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30 June 2021

Why coercion is not the solution to the care-home vaccine problem

Relying on testing to ensure care home safety is imperfect, but making vaccines compulsory will come at a cost.

By Phil Whitaker

The only part of the pandemic response the Johnson government has got right has been the vaccination campaign. From the decision to establish a task force and to appoint, in Kate Bingham, a genuinely capable leader, through to the hedging of bets across a range of potential vaccine candidates, it has been a success story.

This being Covid, though, a government misstep was always possible. The decision to make vaccination compulsory for care workers in England is a case in point. At first glance, this seems a straightforward clash of rights: the right of vulnerable people to be looked after by Covid-free staff vs the right of staff to decline vaccination. 

The current approach to trying to ensure care staff are Covid-free – twice-weekly testing – is imperfect. Lateral flow devices interrupt at most 70 per cent of potential transmission. Vaccination also reduces transmission, perhaps by as much as 90 per cent, though that figure may be lower with the Delta variant. According to analysis by the Nuffield Trust, excess mortality in care homes during the second wave in late 2020-early 2021 was substantially lower than in the first wave. A major difference will have been the sector’s enhanced capacity to protect residents through access to adequate PPE and testing capacity. We now have extremely high levels of vaccine coverage among residents, too. But high rates of staff immunisation will undoubtedly contribute something, so compulsion makes perfect sense – to those who are persuaded that vaccination is a safe and rational thing to do.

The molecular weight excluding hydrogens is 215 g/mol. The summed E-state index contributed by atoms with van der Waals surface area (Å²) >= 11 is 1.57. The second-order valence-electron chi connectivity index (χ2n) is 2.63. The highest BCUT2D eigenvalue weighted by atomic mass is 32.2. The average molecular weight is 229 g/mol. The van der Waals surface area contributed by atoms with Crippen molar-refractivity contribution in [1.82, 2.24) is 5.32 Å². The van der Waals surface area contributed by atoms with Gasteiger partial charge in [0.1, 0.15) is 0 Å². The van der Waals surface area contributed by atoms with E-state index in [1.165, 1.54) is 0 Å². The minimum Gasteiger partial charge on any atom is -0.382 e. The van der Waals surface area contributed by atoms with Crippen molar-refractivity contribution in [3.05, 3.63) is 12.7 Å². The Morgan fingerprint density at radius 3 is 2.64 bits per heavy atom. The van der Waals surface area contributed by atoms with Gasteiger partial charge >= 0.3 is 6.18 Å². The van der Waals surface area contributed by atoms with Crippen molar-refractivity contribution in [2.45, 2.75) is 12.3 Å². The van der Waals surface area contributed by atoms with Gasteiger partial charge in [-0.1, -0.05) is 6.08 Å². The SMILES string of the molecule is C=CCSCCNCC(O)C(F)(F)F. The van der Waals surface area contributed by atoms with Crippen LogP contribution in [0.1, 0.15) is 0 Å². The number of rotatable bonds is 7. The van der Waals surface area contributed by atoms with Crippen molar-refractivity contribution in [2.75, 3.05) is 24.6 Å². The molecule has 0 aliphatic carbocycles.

Research from Liverpool in March, when care staff vaccination rates in the city were barely above 50 per cent, identified vaccine hesitancy as a major factor. Concerns included a lack of adequate research into safety as well as worries about allergic reactions and supposed effects on fertility. Across society generally, vaccine hesitancy is highest among minority ethnic populations and socio-economically deprived communities. Those undertaking care work are disproportionately drawn from these groups.

[See also: Frank went in for a Covid jab, but what he got was a diagnosis that may have saved his life]

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One way to tackle this is to engage people, respect that they have genuinely-held beliefs, and seek to shift perspectives through dialogue and information. Another might be to tell them they are wrong and if they don’t fall in line they will lose their jobs. The former approach will raise rates, but they will never reach 100 per cent. The latter will achieve that, but at what cost?

A sense of control is at the heart of vaccine hesitancy. For communities that experience endemic powerlessness as a result of poverty, discrimination or alienation, distrust of those wielding power offers fertile ground on which suspicions and misinformation can flourish. Non-cooperation is a rare opportunity to exert agency. Respectful engagement has the potential for hesitant individuals to change tack but retain autonomy. Coercion – by people still in their jobs despite decisions that devastated the care sector in the first wave – quashes that.

As with so many government policies, there is a failure to consider unintended consequences. We may end up with 100 per cent of those still remaining in care work immunised, but the exertion of dominance will intensify distrust among hesitant groups. The negative impact on vaccine uptake outside the care sector may create far more Covid casualties than this misguided policy sought to prevent.

For healthcare professionals there is an ethical dimension. Consent, informed and freely given, is a prerequisite for any medical intervention. How will I feel when confronted by a care worker, sleeve rolled up but eyes downcast, when they come to me for a job-preserving Covid vaccination?

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